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Re: Fastest way to write huge files

Thanks all ,
but there is still something i forget to state -sorry - all
communication will be via Http with a server
so data is received via Http
so local network solutions won't work
the problem really starts after receiving data in storing them without
much of a CPU/Memory usage and with a good speed

@James Mills : didn't understand fully what you mean and how it will
improve writting effciency

Thanks,

Regards,
Mohamed Yousef

2008/8/29 Tim Golden <ma**@timgolden.me.uk>:
Terry Reedy wrote:
>>

Mohamed Yousef wrote:
>>>
let's say , I'm moving large files through network between devices
what is the fastest way to do this ?
what i came up with :-

Use your OS's network copy command. On unix, that was once uucp. On
Windows, I drag-and-drop to/from a Network Neighborhood location, including
to a printer, so I don't know whether you can use copy and if so how.

For completeness' sake, on Windows you could use any of the following
techniques with a UNC as the destination (and/or source):

http://timgolden.me.uk/python/win32_...py-a-file.html

TJG
--
http://mail.python.org/mailman/listinfo/python-list
Aug 29 '08 #1
3 2569
Mohamed Yousef wrote:
Thanks all ,
but there is still something i forget to state -sorry - all
communication will be via Http with a server
so data is received via Http
so local network solutions won't work
the problem really starts after receiving data in storing them without
much of a CPU/Memory usage and with a good speed

@James Mills : didn't understand fully what you mean and how it will
improve writting effciency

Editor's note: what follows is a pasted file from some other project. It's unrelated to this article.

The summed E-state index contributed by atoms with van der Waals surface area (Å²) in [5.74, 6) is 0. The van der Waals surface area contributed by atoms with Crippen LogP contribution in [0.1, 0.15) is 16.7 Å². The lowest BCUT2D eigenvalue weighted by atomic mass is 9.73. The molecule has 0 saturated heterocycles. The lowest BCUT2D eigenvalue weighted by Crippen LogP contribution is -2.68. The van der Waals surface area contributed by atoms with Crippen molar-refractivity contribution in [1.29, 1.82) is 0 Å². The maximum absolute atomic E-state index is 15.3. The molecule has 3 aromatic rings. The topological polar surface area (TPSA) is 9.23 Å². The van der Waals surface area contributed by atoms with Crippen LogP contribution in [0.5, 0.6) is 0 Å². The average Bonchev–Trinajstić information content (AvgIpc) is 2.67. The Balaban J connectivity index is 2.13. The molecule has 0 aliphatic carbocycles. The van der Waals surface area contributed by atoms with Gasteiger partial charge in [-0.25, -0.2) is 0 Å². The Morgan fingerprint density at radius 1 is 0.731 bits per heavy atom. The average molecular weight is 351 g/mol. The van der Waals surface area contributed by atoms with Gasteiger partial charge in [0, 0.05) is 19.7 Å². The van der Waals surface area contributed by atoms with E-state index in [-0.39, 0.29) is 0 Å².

Thanks,

Regards,
Mohamed Yousef

2008/8/29 Tim Golden <ma**@timgolden.me.uk>:
>Terry Reedy wrote:
>>>
Mohamed Yousef wrote:
let's say , I'm moving large files through network between devices
what is the fastest way to do this ?
what i came up with :-
Use your OS's network copy command. On unix, that was once uucp. On
Windows, I drag-and-drop to/from a Network Neighborhood location, including
to a printer, so I don't know whether you can use copy and if so how.
For completeness' sake, on Windows you could use any of the following
techniques with a UNC as the destination (and/or source):

http://timgolden.me.uk/python/win32_...py-a-file.html

TJG
--
http://mail.python.org/mailman/listinfo/python-list
If connection is over Internet via HTTP the connection speed is so slow in
relation to the speed of your CPU that it doesn't really matter. You are
prematurely optimizing your application. Get it working first and then see if
the file writing is the bottleneck (it probably won't be).

-Larry
Aug 30 '08 #2
>
If connection is over Internet via HTTP the connection speed is so slow in
relation to the speed of your CPU that it doesn't really matter.
this is not always true , espicially when using a localhost or a local
netwtork server
the problem is the increase in cpu and memory usage make it a painful bug
such that downloading a big file (say 1 GB ) would introduce a big cpu
usage (already tested)

Thanks ,

Regards,
Mohamed Yousef
Aug 30 '08 #3
Mohamed Yousef wrote:
>If connection is over Internet via HTTP the connection speed is so slow in
relation to the speed of your CPU that it doesn't really matter.
this is not always true , espicially when using a localhost or a local
netwtork server
the problem is the increase in cpu and memory usage make it a painful bug
such that downloading a big file (say 1 GB ) would introduce a big cpu
usage (already tested)

Thanks ,

Regards,
Mohamed Yousef
I disagree. There is very little overhead in file writing if you stream your
writes to disk in small blocks as they arrive via HTTP. Don't wait for the
entire 1Gb to arrive and then write it. Python can write small to a file
blazingly fast with normal file writing I/O. Any extra CPU overhead you may see
is probably due to reading the entire 1Gb into memory and seeing swapping to
disk as you exhaust main memory. Interleaving your HTTP reading with file
writing should be very fast.

-Larry
Aug 30 '08 #4

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